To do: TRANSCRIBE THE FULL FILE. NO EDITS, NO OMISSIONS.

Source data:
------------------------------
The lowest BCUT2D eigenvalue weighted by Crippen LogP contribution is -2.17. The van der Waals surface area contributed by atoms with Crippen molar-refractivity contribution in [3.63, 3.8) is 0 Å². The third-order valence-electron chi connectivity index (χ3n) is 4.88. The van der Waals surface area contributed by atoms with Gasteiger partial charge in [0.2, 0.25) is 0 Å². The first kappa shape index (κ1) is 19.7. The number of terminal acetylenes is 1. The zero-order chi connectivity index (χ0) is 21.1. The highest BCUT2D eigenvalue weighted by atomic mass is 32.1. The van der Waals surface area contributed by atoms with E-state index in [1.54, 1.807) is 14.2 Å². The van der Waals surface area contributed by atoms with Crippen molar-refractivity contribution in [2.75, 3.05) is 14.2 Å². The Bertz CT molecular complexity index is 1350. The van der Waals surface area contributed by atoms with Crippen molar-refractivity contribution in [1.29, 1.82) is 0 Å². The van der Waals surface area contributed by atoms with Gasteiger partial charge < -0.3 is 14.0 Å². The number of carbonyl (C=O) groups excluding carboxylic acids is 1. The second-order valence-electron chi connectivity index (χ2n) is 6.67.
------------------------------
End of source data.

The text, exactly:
The lowest BCUT2D eigenvalue weighted by Crippen LogP contribution is -2.17. The van der Waals surface area contributed by atoms with Crippen molar-refractivity contribution in [3.63, 3.8) is 0 Å². The third-order valence-electron chi connectivity index (χ3n) is 4.88. The van der Waals surface area contributed by atoms with Gasteiger partial charge in [0.2, 0.25) is 0 Å². The first kappa shape index (κ1) is 19.7. The number of terminal acetylenes is 1. The zero-order chi connectivity index (χ0) is 21.1. The highest BCUT2D eigenvalue weighted by atomic mass is 32.1. The van der Waals surface area contributed by atoms with E-state index in [1.54, 1.807) is 14.2 Å². The van der Waals surface area contributed by atoms with Crippen molar-refractivity contribution in [2.75, 3.05) is 14.2 Å². The Bertz CT molecular complexity index is 1350. The van der Waals surface area contributed by atoms with Crippen molar-refractivity contribution in [1.29, 1.82) is 0 Å². The van der Waals surface area contributed by atoms with Gasteiger partial charge < -0.3 is 14.0 Å². The number of carbonyl (C=O) groups excluding carboxylic acids is 1. The second-order valence-electron chi connectivity index (χ2n) is 6.67.